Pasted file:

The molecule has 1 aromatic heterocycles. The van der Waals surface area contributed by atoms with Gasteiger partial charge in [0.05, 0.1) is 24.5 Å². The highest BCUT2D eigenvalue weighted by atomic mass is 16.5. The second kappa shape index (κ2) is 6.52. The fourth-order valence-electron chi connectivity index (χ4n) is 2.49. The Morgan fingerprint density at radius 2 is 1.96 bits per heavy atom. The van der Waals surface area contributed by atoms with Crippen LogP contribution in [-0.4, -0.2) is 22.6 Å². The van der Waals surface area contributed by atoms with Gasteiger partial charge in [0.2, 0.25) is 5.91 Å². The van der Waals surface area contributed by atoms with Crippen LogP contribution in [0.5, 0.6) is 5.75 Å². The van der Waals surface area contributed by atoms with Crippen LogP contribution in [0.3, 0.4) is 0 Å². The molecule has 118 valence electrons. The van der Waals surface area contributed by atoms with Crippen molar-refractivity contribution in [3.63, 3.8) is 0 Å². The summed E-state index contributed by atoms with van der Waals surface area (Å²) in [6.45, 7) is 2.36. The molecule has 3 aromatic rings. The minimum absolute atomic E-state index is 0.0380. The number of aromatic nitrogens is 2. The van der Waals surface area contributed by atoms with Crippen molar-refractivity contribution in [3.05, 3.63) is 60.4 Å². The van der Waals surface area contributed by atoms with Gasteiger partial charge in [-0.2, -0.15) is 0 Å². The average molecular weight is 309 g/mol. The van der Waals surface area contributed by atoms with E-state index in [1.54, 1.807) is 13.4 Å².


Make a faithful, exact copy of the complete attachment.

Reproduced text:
The molecule has 1 aromatic heterocycles. The van der Waals surface area contributed by atoms with Gasteiger partial charge in [0.05, 0.1) is 24.5 Å². The highest BCUT2D eigenvalue weighted by atomic mass is 16.5. The second kappa shape index (κ2) is 6.52. The fourth-order valence-electron chi connectivity index (χ4n) is 2.49. The Morgan fingerprint density at radius 2 is 1.96 bits per heavy atom. The van der Waals surface area contributed by atoms with Crippen LogP contribution in [-0.4, -0.2) is 22.6 Å². The van der Waals surface area contributed by atoms with Gasteiger partial charge in [0.2, 0.25) is 5.91 Å². The van der Waals surface area contributed by atoms with Crippen LogP contribution in [0.5, 0.6) is 5.75 Å². The van der Waals surface area contributed by atoms with Crippen LogP contribution in [0.3, 0.4) is 0 Å². The molecule has 118 valence electrons. The van der Waals surface area contributed by atoms with Crippen molar-refractivity contribution in [3.63, 3.8) is 0 Å². The summed E-state index contributed by atoms with van der Waals surface area (Å²) in [6.45, 7) is 2.36. The molecule has 3 aromatic rings. The minimum absolute atomic E-state index is 0.0380. The number of aromatic nitrogens is 2. The van der Waals surface area contributed by atoms with Crippen molar-refractivity contribution in [3.05, 3.63) is 60.4 Å². The van der Waals surface area contributed by atoms with Gasteiger partial charge in [-0.2, -0.15) is 0 Å². The average molecular weight is 309 g/mol. The van der Waals surface area contributed by atoms with E-state index in [1.54, 1.807) is 13.4 Å².